Tuesday: Sea Star

Apr 22, 2015   //   by Miss Kim   //   Daily Lessons  //  Comments Off on Tuesday: Sea Star

Calendar:   Discussed the date in English and Spanish. Lucas put the number on the calendar, discussed the pattern and found the day of the week in Spanish.  We reviewed our Sign Language, Spanish, Sight words  and Numbers in English and Spanish.

Fun Facts/Brainstorming:  Reviewed what the kids learned about Plankton and Jellyfish yesterday.  Today the children told us what they know about Sea Stars.Discussed:  How do you think a sea star moves?  Starfish are echinoderms (spiny skinned sea urchins). They are also known as sea stars and are not really fish despite the name been given to them. Starfish cannot swim, and they do not use gills to breathe.  There are over 2,000 species of starfish.  A sea star’s spines are used for protection from predators, which include fish, sea otters and birds. Starfish come in a variety of colors and have many different types of patterns.  They are found in the deep blue sea of the ocean and shallow water as well. They are found in every ocean of the world. They are never found in fresh water. Amazingly, sea stars can regenerate lost arms. This is useful if the sea star is threatened by a predator. The starfish can drop an arm to get away. Sea stars house most of their vital organs in their arms, so some can even regenerate an entirely new sea star from just one arm and a portion of the star’s central disc. It takes almost a year for this to happen.  The Coscinasterias Calamaria also known as the eleven-armed sea star has an arm-spread that can go up to 30 cm. As the name suggests, it does have eleven arms but there are times when the number can go up to 14.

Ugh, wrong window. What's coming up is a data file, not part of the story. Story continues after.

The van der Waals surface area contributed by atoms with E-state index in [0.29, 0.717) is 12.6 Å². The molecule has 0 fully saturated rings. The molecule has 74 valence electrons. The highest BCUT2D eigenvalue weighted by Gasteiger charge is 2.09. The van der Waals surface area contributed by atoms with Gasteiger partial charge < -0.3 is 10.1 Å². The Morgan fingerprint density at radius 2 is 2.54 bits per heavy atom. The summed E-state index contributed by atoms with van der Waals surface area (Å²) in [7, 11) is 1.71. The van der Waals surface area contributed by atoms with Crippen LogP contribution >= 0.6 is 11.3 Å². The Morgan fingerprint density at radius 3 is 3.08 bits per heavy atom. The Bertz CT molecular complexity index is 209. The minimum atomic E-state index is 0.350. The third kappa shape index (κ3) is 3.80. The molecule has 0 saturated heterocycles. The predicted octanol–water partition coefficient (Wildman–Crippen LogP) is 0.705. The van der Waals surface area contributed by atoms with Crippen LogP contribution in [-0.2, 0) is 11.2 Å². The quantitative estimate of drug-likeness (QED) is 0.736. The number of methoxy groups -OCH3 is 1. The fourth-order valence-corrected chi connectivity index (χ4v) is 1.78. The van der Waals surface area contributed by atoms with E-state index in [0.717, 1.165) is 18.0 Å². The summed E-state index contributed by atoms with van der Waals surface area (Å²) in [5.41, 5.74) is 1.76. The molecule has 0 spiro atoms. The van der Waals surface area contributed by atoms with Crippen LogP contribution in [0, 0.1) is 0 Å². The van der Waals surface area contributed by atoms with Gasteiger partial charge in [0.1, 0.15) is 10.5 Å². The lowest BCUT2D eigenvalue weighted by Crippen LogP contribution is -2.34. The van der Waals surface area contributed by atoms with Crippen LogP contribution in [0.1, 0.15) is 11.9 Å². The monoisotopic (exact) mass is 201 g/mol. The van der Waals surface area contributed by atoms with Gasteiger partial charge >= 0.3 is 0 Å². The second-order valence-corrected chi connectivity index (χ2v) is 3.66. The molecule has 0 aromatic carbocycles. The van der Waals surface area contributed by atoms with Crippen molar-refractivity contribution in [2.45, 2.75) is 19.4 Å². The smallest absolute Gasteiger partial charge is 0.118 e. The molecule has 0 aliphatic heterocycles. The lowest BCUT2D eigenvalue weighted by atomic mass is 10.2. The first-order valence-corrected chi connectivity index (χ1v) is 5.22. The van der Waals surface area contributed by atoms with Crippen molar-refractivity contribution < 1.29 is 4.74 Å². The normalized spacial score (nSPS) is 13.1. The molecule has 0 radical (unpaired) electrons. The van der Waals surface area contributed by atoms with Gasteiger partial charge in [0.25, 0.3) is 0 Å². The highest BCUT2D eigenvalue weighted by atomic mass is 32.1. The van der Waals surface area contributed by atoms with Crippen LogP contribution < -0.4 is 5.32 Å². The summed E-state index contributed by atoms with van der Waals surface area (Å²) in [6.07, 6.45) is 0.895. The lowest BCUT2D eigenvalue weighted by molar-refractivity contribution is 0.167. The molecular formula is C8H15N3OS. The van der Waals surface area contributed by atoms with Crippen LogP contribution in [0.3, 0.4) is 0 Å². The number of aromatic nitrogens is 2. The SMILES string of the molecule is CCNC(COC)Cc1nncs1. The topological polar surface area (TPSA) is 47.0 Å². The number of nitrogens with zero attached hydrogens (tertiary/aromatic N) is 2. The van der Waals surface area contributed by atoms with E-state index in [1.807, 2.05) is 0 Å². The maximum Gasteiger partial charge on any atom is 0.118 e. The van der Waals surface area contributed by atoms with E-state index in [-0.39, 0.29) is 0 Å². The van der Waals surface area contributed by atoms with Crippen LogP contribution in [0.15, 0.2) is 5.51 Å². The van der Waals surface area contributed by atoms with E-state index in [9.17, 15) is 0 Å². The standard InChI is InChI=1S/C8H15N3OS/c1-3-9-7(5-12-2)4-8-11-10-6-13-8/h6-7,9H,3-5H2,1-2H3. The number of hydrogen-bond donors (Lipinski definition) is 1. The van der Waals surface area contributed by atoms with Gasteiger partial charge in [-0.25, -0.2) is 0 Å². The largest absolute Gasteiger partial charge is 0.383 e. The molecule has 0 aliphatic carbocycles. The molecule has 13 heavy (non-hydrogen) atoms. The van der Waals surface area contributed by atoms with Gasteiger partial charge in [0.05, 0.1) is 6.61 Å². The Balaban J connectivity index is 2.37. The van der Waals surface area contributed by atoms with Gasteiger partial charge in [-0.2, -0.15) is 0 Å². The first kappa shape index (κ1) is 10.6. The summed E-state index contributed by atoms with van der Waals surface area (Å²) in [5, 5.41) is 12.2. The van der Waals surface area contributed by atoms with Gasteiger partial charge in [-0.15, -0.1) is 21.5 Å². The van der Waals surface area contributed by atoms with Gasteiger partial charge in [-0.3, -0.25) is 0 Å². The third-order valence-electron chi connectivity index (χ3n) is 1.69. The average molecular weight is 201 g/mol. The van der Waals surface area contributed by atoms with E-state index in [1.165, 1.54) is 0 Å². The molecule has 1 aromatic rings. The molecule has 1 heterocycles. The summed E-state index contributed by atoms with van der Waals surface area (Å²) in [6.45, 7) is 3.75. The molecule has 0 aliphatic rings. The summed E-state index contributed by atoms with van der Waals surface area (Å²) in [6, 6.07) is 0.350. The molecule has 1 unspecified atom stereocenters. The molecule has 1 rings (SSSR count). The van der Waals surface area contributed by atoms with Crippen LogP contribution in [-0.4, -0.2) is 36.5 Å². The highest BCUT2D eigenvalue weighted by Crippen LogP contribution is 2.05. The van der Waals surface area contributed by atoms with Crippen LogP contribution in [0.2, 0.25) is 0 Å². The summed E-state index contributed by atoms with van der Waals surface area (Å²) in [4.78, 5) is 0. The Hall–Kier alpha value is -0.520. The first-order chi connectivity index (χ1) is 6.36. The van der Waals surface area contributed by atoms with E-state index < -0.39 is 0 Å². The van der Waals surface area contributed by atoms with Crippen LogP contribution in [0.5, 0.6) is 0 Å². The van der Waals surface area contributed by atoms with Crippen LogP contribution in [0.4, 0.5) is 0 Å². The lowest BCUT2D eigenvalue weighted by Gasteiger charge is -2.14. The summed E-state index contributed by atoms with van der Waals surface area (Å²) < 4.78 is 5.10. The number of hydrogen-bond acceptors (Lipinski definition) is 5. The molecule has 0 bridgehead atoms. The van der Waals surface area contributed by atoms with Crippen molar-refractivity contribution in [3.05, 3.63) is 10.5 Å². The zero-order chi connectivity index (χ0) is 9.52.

Creative Development: Discussed:  What do you think a sea star feels like?  Sea stars have hard, bumpy skin that protects it from predators.  Children played a game.  We set out dice and the rocks, then the children explored placing different amounts of rocks on the star shapes.  They then placed stickers on their stars and count how many stickers are on the stars.  Then they closed their eyes and felt the sea stars also to see if they could feel which star was their own.  

Physical Development: Discussed:  What do you think a sea star eats that people also eat?  A sea star’s diet can include barnacles, snails, sea urchins, clams and mussels.  We looked at the star shape and then compared  the shape of bread to the shape of the star.  Asked what is similar and different.  Then we toasted the sliced bread used a star cookie cutter to cut the bread into a star shape.  Then we spread peanut butter(or cream cheese) on the bread.  Then we covered it with crispy rice cereal and the children got to enjoy eating their starfish.

Physical Development: Discussed:  How do you think starfish eat?  Invited the children to search the room for things they can squeeze or squish in their hands(balls, beanbags, stuffed animals, etc.)  Starfish often wrap their arms around their prey and squeeze then to open the shells.  Gave the children grapes and had them squish it with their whole hand  or just with fingers.  Then they looked inside and described what they saw.  They then ate the squished grapes.

Language and Literacy:  Discussed:  What body part do you think a sea star has.  The children then moved their arms, legs and head and described how they move or identify each part.  I then read star facts and invited the children listen and draw a picture of what they heard.  A star has:  2-stomachs, 5-legs(some can have more), Many small feet on each arm, 1-mouth in the center, An eye at the end of each arm.  The children shared their drawings with each other.

Show and Tell: The children brought in a Star Item.  They came up one at a time to show their item and discuss how it looked like a star.

Afternoon Centers:  Center 1-  Bumpy Sea Star-The children created their own “Sea Star” by placing stickers on their star for their own unique design. They then counted how many stickers were on their star.    

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